But let’s be honest: the Go-team does not have the appetite for the kind of programming language features that would help you use buffered channels well.


I liked this proposal for Go2 for an unlimited-capacity buffered channel.

proposal: spec: add support for unlimited capacity channels · Issue #20352 · golang/go

But I also liked Ian Lance Taylor’s response!

If we had generic types, unlimited channels could be implemented in a library with full type safety. A library would also make it possible to improve the implementation easily over time as we learn more.

So I’m hoping for a one-two punch:

  1. Go gets generics!
  2. We can add a channel wrapper that makes more sense!!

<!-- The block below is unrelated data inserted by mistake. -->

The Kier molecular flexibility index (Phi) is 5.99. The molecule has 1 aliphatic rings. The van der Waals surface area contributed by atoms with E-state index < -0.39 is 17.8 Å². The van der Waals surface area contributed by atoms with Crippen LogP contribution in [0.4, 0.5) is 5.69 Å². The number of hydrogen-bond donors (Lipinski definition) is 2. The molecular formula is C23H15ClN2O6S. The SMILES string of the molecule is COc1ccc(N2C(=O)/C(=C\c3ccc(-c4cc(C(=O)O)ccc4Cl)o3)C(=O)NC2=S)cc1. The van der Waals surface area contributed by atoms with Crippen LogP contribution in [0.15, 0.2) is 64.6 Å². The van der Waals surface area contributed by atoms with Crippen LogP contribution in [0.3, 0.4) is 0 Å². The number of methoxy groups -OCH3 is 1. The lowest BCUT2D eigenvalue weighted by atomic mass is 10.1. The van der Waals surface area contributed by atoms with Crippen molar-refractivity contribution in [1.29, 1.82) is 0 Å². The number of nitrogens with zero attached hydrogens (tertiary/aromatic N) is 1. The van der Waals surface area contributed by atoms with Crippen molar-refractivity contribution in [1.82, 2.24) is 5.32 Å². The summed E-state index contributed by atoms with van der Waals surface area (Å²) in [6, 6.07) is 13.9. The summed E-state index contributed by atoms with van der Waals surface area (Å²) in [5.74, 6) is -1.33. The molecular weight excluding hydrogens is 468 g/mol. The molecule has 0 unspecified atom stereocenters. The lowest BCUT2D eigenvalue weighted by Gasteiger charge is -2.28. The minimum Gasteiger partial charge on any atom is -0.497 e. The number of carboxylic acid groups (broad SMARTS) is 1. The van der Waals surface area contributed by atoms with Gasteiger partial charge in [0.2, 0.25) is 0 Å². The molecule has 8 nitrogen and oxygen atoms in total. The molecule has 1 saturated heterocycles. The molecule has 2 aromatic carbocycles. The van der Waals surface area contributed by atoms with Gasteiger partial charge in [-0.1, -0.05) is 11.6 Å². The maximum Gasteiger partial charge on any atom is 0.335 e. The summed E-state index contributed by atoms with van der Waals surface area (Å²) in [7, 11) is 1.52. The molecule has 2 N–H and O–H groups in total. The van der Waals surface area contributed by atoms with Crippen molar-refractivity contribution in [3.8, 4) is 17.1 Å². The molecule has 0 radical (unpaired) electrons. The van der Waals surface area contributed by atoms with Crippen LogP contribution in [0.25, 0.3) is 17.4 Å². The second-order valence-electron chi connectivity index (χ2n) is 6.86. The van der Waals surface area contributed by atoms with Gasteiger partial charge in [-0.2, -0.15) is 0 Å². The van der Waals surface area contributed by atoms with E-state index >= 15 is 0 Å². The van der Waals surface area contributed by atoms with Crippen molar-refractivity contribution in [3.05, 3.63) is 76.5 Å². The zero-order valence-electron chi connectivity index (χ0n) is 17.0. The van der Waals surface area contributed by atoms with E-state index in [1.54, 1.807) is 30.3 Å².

3. They can remove buffered channels from the core language!!!
  4. Profit!!!!

Three Ways to Run Kubernetes on CI and Which One is Right for You!
A tarot deck, suitable for choosing Kubernetes topologies in CI. Via Wikipedia.

When we first started developing Tilt, we broke ALL THE TIME.

Either Kubernetes changed. Or we had a subtle misunderstanding in how the API works. Our changes would pass unit tests, but fail with a real Kubernetes cluster.

I built out an integration test suite that used the latest version of Tilt to deploy real sample projects against a real cluster.

At the start, it was slow and flakey. But the tooling around running Kubernetes in CI has come a long way, especially in the last 1–2 years. Now it’s less flakey than our normal unit tests 😬. Every new example repo we set up uses a one-time Kubernetes cluster to run tests against.